ERIC Number: ED497343
Record Type: Non-Journal
Publication Date: 2007-Jun
Looking inside the Black Box: The Value Added by Career and Technical Student Organizations to Students' High School Experience
Alfeld, Corinne; Stone, James R., III; Aragon, Steven R.; Hansen, David M.; Zirkle, Christopher; Connors, James; Spindler, Matt; Romine, Rebecca Swinburne; Woo, Hui-Jeong
National Research Center for Career and Technical Education
In addition to hands-on learning in classrooms and work-related activities such as co-op, many CTE programs offer a career-focused student organization, known as a Career and Technical Student Organization, or CTSO. CTSOs have been touted as developing such characteristics as leadership and employability skills in students; however, there is little research definitively showing the benefits of participation in CTSOs. In this study, we hypothesized that CTSOs provide a variety of experiences that either directly or indirectly affect three important outcomes of secondary education: achievement, transition to postsecondary education and training, and employability. A pre-test/post-test comparison study of high school students in CTE classes that included a CTSO, CTE classes without a CTSO, and general non-CTE classes such as English and social studies was conducted over the course of one academic year. Findings showed that, on a variety of measures, CTSO students began the school year with similar or higher scores than the other groups of students and did not change (gain or lose) as much as did the other groups over the course of the year. With the exception of college aspirations--where students in the general classrooms reported the highest levels--the scores of the CTSO students remained higher than those of students in the other two groups on all measures. A positive association between amount of CTSO participation and academic motivation, academic engagement, grades, career self-efficacy, college aspirations, and employability skills was also found. Finally, of the four specific organizational elements of CTSOs (leadership, community service, competitions, and professional development), competitions were found to have the most positive effects. The potential benefit of CTSO participation to a larger and more heterogeneous group of students is discussed. The following are appended: (1) Career and Technical Student Organizations in America; (2) Survey Questions and Scale Reliabilities; and (3) Degree of Participation in CTSO. (Contains 10 figures, 13 tables, and 8 footnotes.)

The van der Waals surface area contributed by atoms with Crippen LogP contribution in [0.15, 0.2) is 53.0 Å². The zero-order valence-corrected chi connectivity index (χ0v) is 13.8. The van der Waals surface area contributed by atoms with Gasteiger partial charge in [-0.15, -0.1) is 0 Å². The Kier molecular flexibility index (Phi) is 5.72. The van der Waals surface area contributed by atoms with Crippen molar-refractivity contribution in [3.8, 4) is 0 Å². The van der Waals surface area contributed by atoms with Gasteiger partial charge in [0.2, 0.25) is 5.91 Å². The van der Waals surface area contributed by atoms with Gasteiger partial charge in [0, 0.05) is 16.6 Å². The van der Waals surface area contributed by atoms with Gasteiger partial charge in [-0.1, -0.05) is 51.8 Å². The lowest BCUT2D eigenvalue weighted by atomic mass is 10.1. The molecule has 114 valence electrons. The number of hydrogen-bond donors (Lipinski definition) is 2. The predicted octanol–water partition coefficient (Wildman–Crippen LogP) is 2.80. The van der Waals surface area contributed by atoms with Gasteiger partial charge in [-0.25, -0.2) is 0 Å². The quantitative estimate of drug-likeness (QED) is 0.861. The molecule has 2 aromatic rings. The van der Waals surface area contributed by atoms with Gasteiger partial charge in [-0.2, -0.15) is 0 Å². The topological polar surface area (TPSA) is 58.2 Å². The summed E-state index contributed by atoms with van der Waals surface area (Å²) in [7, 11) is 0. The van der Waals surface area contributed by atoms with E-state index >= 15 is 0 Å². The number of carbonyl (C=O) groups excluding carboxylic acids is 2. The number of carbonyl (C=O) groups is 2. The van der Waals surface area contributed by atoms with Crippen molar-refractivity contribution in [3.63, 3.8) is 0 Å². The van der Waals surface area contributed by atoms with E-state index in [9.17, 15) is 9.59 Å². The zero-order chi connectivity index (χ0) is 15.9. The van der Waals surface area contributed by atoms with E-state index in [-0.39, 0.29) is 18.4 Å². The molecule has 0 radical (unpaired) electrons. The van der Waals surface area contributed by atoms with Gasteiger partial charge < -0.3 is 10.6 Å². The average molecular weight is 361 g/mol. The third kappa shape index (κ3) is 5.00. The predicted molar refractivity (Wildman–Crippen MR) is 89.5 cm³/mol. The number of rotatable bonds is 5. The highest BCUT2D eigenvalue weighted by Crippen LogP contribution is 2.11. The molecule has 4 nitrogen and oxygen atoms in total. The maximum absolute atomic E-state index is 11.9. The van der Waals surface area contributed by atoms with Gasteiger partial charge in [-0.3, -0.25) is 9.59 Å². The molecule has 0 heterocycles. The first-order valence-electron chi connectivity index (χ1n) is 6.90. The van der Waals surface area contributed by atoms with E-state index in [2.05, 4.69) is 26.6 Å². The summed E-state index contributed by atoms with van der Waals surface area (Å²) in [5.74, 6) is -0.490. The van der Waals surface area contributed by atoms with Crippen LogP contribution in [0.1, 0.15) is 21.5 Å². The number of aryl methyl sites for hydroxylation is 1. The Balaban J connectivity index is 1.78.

Descriptors: Technical Education, Career Education, Student Organizations, Student Motivation, Self Efficacy, High School Students, Classes (Groups of Students), Student Attitudes, Student Participation, Extracurricular Activities, Educational Experience, Outcomes of Education, Academic Achievement, Transitional Programs, Employment Potential, Organizational Objectives, Leadership, Service Learning, Competition, Professional Development
National Research Center for Career and Technical Education. Available from: The National Dissemination Center for Career and Technical Education. 1900 Kenny Road, Columbus, OH 43210-1090. Tel: 800-678-6011; Tel: 614-292-9931; Fax: 614-688-3258; e-mail: firstname.lastname@example.org; Web site: http://www.nccte.org
Publication Type: Reports - Research; Tests/Questionnaires
Education Level: High Schools
Sponsor: Office of Vocational and Adult Education (ED), Washington, DC.
Authoring Institution: National Research Center for Career and Technical Education, St. Paul, MN.; National Dissemination Center for Career and Technical Education, Columbus, OH.